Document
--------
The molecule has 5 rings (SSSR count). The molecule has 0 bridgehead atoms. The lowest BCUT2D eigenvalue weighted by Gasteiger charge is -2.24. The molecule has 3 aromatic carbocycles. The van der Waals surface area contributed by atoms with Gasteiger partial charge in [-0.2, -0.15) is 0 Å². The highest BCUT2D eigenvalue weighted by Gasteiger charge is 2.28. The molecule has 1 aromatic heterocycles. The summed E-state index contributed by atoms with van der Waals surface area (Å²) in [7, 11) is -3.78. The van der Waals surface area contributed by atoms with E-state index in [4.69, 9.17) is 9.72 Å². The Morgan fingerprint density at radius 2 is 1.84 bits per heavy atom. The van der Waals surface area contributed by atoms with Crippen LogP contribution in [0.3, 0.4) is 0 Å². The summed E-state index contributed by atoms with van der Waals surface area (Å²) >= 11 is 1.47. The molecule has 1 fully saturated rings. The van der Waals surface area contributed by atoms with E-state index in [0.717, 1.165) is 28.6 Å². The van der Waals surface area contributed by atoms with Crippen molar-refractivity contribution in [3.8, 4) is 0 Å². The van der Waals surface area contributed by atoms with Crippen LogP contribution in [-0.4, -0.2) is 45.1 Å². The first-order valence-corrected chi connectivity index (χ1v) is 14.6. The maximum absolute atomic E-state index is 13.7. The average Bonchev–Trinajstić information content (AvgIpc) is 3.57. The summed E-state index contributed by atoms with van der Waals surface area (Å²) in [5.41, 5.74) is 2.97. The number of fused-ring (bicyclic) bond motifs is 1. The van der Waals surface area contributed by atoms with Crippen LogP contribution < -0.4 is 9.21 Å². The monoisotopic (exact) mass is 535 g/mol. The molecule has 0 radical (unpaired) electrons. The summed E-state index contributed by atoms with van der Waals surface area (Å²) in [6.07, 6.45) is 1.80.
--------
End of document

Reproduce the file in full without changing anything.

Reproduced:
The molecule has 5 rings (SSSR count). The molecule has 0 bridgehead atoms. The lowest BCUT2D eigenvalue weighted by Gasteiger charge is -2.24. The molecule has 3 aromatic carbocycles. The van der Waals surface area contributed by atoms with Gasteiger partial charge in [-0.2, -0.15) is 0 Å². The highest BCUT2D eigenvalue weighted by Gasteiger charge is 2.28. The molecule has 1 aromatic heterocycles. The summed E-state index contributed by atoms with van der Waals surface area (Å²) in [7, 11) is -3.78. The van der Waals surface area contributed by atoms with E-state index in [4.69, 9.17) is 9.72 Å². The Morgan fingerprint density at radius 2 is 1.84 bits per heavy atom. The van der Waals surface area contributed by atoms with Crippen LogP contribution in [0.3, 0.4) is 0 Å². The summed E-state index contributed by atoms with van der Waals surface area (Å²) >= 11 is 1.47. The molecule has 1 fully saturated rings. The van der Waals surface area contributed by atoms with E-state index in [0.717, 1.165) is 28.6 Å². The van der Waals surface area contributed by atoms with Crippen molar-refractivity contribution in [3.8, 4) is 0 Å². The van der Waals surface area contributed by atoms with Crippen LogP contribution in [-0.4, -0.2) is 45.1 Å². The first-order valence-corrected chi connectivity index (χ1v) is 14.6. The maximum absolute atomic E-state index is 13.7. The average Bonchev–Trinajstić information content (AvgIpc) is 3.57. The summed E-state index contributed by atoms with van der Waals surface area (Å²) in [5.41, 5.74) is 2.97. The number of fused-ring (bicyclic) bond motifs is 1. The van der Waals surface area contributed by atoms with Crippen LogP contribution < -0.4 is 9.21 Å². The monoisotopic (exact) mass is 535 g/mol. The molecule has 0 radical (unpaired) electrons. The summed E-state index contributed by atoms with van der Waals surface area (Å²) in [6.07, 6.45) is 1.80.